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101 Colum. L. Rev. 209 (2001)
The Perverse Law of Child Pornography

handle is hein.journals/clr101 and id is 245 raw text is: COLUMBIA LAW REVIEW
VOL. 101                       MARCH 2001                              NO. 2
Amy Adler*
In this Article, Professor Adler argues that child pornography law, in-
tended to protect children from sexual exploitation, threatens to reinforce the
very problem it attacks. The Article begins with a historical claim: Our
culture has become preoccupied with child sexual abuse and child pornogra-
phy in a way that it did not used to be. The Article traces the rapid develop-
ment of child pornography law, showing that a cultural transformation in
our notion of childhood sexual vulnerability has coincided with the birth and
dramatic expansion of the law. Professor Adler then introduces various
causal accounts of this chronological correlation between the regulation of
child pornography and the growing crisis of child sexual abuse. First, she
explores the possibility that the burgeoning law of child pornography may
invite its own violation through a dialectic of taboo and transgression. She
then presents another reading of the relationship between child pornography
law and culture: The law may unwittingly perpetuate and escalate the sex-
ual representation of children that it seeks to constrain. In this view, the
legal tool that we designed to liberate children from sexual abuse threatens us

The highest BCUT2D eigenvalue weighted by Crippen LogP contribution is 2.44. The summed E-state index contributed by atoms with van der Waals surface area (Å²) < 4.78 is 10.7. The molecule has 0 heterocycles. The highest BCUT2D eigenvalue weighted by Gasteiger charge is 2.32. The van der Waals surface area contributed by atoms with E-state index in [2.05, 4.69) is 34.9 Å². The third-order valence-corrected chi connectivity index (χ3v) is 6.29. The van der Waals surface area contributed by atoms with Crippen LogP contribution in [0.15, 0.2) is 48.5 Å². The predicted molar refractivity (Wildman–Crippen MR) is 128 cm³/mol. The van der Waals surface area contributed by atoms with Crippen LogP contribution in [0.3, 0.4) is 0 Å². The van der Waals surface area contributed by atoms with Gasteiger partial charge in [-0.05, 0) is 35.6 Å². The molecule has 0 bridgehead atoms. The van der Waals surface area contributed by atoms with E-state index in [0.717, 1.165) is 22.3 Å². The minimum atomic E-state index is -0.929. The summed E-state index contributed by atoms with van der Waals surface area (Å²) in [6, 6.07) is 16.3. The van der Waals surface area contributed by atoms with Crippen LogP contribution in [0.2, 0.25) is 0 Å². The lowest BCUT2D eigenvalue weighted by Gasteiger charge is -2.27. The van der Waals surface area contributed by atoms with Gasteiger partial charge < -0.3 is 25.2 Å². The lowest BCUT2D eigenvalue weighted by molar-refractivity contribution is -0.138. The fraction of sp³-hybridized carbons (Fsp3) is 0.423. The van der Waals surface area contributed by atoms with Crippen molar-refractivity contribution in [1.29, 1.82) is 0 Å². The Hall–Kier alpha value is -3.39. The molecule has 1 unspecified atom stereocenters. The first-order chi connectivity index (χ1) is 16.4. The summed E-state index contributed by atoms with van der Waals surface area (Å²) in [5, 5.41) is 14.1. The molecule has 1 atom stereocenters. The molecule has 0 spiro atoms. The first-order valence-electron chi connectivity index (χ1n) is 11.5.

all, by constructing a world in which we are enthralled-anguished, enticed,
bombarded-by the spectacle of the sexual child.
But most of us carry in our hearts the Jocasta who begs Oedipus
for God's sake not to enquire further.
-letter of Schopenhauer to Goethe, Nov. 11, 18151
* Associate Professor, New York University School of Law. For helpful comments, I
am indebted to Harry Adler, Ed Baker, Mary Anne Case, Anne Coughlin, Michael Dorf,
Chris Eisgruber, Dan Filler, Barry Friedman, David Garland, Abner Greene, Janet Halley,
Marcel Kahan, Larry Kramer, Jody Kraus, Liz Magill, Pearson Marx, Geoffrey Miller, Dot
Nelkin, Rick Pildes, Robert Post, David Richards, Neil Richards, Larry Sager, Eva Saks, Rip
Verkerke, and Jonathan Vogel. I am also grateful to the participants of workshops at
Harvard Law School, the University of Virginia Law School, the Colloquium on
Constitutional Theory at the N.Y.U. School of Law, and the participants of the Conference
on Gender-Based Censorship at the University of Michigan Institute for Research on
Women and Gender, where I presented an earlier draft of this Article. I thank Keith Buell
for his amazing contributions as a research assistant. I also thank Gretchen Feltes in the
New York University Law Library for outstanding library assistance.
I dedicate this Article to the memory of my father, Harry R. Adler (1932-1999), who
encouraged and inspired me in every way and who would have liked to see the final draft.
1. Quoted in Sandor Ferenczi, First Contributions to Psycho-Analysis 254 (1980).


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